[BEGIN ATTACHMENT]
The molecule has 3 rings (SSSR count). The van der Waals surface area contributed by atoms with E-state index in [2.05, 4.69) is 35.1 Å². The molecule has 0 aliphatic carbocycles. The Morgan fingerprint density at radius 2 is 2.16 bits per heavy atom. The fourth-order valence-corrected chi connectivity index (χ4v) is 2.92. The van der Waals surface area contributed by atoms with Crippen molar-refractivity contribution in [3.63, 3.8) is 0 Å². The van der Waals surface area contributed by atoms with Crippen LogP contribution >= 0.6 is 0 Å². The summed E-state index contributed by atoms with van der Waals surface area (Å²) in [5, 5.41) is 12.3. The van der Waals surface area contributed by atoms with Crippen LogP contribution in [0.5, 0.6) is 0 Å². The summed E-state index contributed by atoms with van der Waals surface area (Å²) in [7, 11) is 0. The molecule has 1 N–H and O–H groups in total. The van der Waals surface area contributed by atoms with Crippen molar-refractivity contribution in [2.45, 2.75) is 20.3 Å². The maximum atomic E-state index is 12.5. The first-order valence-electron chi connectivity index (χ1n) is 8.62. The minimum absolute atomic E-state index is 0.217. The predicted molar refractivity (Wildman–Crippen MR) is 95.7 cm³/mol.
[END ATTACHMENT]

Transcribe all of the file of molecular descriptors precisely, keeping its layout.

The molecule has 3 rings (SSSR count). The van der Waals surface area contributed by atoms with E-state index in [2.05, 4.69) is 35.1 Å². The molecule has 0 aliphatic carbocycles. The Morgan fingerprint density at radius 2 is 2.16 bits per heavy atom. The fourth-order valence-corrected chi connectivity index (χ4v) is 2.92. The van der Waals surface area contributed by atoms with Crippen molar-refractivity contribution in [3.63, 3.8) is 0 Å². The van der Waals surface area contributed by atoms with Crippen LogP contribution >= 0.6 is 0 Å². The summed E-state index contributed by atoms with van der Waals surface area (Å²) in [5, 5.41) is 12.3. The van der Waals surface area contributed by atoms with Crippen LogP contribution in [0.5, 0.6) is 0 Å². The summed E-state index contributed by atoms with van der Waals surface area (Å²) in [7, 11) is 0. The molecule has 1 N–H and O–H groups in total. The van der Waals surface area contributed by atoms with Crippen molar-refractivity contribution in [2.45, 2.75) is 20.3 Å². The maximum atomic E-state index is 12.5. The first-order valence-electron chi connectivity index (χ1n) is 8.62. The minimum absolute atomic E-state index is 0.217. The predicted molar refractivity (Wildman–Crippen MR) is 95.7 cm³/mol.